27 Jan Major Donor Game Plan: Research
I have invested 40 years in the stewardship arena with major donors raising money in the USA, Canada, the UK, the Middle East, China, Cuba, Honduras, Europe, Africa, Cambodia, New Zealand, and a few other spots around the globe.
Yes, I believe in moves management. If you force me, I will work with it. I understand it, however, over the years I have seen so many organizations get bogged down trying to understand the right next move with their key donors. I wrote Major Donor Game Plan in 2006 to help ministries simplify their approach to donors. This article is the first in a series unpacking the 6 R’s of major donor engagement: (1) Research (2) Relationship (3) Request (4) Recognition (5) Recruitment and (6) Report.
We know a lot about mega/major donor relationships because we have seen a lot. My team and I understand both the science and the art of finding, cultivating, educating, soliciting, and stewarding major donors because we spend time in the field talking with major donors. The art of fundraising paints a ministry story for your donors; the science of fundraising uncovers and manages donor information.
Rudyard Kipling used five strong men to tell a story: who, what, when, where, and why. A compelling case is your starting point for identifying new ministry partners. Your case for support, in essence, is a story that involves your mission, vision, core values, and the human need you are addressing. Who will you tell your great story to? How do you find new donors? Let’s start with Research. There are two basic forms: external and internal. Let’s explore both.
External research. Consider conducting a wealth asset screening of your donor base to discover hidden donors. There are many services available: Blackbaud Analytics, Donor Search, Donor Scape, iWave, and Wealth Engine to name a few. These sources provide insight on an individual’s net worth, income, assets, real estate, stock holding, charitable contributions and other financial related data as well as business and personal contact information. For instance, Wealth Engine pulls together data from 60 public sources to look through 300 million profiles and 122 million households. Their profiles also provide an estimated gift range for each donor based on their assets. Intrusive no. Valuable yes.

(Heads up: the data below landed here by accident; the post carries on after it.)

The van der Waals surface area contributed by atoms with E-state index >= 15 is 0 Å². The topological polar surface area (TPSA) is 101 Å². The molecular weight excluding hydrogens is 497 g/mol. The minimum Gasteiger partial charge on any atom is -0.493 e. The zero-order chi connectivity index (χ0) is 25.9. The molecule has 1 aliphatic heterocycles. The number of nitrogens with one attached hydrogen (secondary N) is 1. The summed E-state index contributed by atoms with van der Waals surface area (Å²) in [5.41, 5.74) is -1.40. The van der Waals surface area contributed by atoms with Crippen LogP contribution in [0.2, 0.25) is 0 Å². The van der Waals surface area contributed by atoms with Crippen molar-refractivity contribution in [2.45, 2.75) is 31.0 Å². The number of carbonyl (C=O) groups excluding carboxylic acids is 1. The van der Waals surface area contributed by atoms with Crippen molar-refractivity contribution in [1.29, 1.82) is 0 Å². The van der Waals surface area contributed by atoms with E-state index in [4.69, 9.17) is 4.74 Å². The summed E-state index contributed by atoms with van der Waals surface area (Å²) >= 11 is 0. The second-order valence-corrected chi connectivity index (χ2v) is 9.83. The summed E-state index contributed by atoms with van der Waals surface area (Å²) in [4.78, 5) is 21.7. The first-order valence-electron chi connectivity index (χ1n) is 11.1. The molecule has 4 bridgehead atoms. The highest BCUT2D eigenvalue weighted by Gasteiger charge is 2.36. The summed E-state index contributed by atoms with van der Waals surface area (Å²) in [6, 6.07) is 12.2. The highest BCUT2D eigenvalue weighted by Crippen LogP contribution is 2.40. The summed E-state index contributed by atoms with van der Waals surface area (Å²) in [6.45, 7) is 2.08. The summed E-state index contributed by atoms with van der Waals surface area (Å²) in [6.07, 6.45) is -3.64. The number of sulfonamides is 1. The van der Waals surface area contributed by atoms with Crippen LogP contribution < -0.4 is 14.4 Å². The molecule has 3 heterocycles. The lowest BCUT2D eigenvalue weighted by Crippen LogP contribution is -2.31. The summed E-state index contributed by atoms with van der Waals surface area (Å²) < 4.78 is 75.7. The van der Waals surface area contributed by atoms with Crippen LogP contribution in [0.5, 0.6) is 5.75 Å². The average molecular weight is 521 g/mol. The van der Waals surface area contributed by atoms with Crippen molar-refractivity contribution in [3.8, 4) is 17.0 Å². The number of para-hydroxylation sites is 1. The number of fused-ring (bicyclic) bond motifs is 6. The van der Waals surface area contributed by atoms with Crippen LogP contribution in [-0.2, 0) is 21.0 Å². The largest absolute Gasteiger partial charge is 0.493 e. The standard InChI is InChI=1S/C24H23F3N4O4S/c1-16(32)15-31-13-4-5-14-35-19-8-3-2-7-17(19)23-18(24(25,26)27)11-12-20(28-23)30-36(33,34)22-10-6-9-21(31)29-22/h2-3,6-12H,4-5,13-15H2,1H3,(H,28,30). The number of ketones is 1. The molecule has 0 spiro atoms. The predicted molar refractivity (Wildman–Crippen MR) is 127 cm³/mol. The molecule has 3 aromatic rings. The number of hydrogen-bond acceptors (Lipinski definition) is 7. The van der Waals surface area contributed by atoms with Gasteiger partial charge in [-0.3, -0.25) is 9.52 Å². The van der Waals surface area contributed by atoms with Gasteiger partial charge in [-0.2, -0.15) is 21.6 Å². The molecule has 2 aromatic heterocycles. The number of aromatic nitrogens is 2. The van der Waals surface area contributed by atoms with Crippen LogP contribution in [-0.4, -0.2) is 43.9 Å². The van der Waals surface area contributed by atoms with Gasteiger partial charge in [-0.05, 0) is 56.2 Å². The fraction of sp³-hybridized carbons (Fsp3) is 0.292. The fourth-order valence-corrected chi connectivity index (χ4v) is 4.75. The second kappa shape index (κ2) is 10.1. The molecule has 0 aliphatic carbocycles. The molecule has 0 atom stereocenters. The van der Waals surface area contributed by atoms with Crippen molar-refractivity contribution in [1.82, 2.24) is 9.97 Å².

NOTE: Wealth asset research does not get you any closer to the donor, it merely gives you more information about them and their capacity. Use it wisely and do not misuse it. Practice the Golden Rule and the Mom Rule. Treat every ministry partner like you would want your mother to be treated.
Internal research starts with the information that you already know from your CRM. What prompted their first gift? How long have they given? What are their giving motivations? Look for patterns and opportunities to lift your donors to a new level of engagement.
What relational knowledge can you discover about your donor? Someone knows this person or couple. Who do mega/major donors hang around with? Other mega/major donors. They work together, golf together, live in the same gated community – someone knows them. Handle this information very carefully. Be circumspect. Ask your existing donors who they might know who may be interested in partnering with your ministry. Share a few names of donor prospects and suspects you are trying to meet and ask if they could an open door.
A conversation goes like this, “Bill and Mary, you have been such close friends of our ministry and great financial partners. One of the great joys I have is meeting new friends who could partner with us to reach more people for Christ. Do you know Scott and Judy? What kinds of ministries do they support? What gives them joy in their stewardship practices? Would you be willing to introduce them to our ministry? We would love to share with them all the wonderful things God is accomplishing in our ministry and invite them to pray and consider partnering with us.”
External research coordinated with internal research will help you discover new ministry partners with capacity. Do your homework. Involve your major donor team and volunteers. Your trustees can and should also play a key role in your new major donor research.
Research… don’t leave home without it!
About the Author: Pat McLaughlin